On Dec. 18 President Barack Obama signed a bill into law to impose sanctions on Venezuela officials that the US government decides were involved in repressing demonstrators during right-wing protests last spring. The measure, which Congress passed the week before, would deny visas to the officials and freeze any assets they hold in the US. Diplomats in Venezuela said dozens of officials could be affected, although the US is not expected to publish their names. A total of 43 people were reportedly killed in the three months of demonstrations, including government supporters, government opponents and security agents.
Venezuelan President Nicolás Maduro noted that Obama signed the bill just one day after announcing plans to normalize relations with Cuba following a half-century of sanctions. "These are the contradictions of an empire that seeks to impose its domination by whatever means, underestimating the power and conscience of our fatherland," Maduro wrote in his Twitter account on Dec. 18. In a New York Times op-ed National Assembly president Diosdado Cabello Rondón noted the "unfortunate coincidence" that Congress passed the sanctions bill "just as scores of people demonstrating against police brutality were being arrested on the streets of New York and other cities" and "a Senate report revealed the extent of torture by the Central Intelligence Agency." (NYT, Dec. 19; Reuters, Dec. 19)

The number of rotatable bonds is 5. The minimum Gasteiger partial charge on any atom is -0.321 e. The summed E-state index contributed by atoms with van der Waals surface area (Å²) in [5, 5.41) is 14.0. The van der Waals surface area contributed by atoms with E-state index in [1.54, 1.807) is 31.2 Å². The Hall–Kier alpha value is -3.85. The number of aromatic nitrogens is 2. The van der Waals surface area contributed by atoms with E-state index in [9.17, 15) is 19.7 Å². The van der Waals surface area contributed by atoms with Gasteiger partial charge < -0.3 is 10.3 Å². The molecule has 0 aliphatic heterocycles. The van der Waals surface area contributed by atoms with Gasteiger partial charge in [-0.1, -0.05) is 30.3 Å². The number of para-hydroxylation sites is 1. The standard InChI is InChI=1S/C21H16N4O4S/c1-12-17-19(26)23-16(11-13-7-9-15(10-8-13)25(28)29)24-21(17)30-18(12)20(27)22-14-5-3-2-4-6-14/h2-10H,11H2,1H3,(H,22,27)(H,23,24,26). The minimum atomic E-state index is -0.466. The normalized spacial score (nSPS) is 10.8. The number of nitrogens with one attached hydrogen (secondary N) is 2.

From Weekly News Update on the Americas, December 21.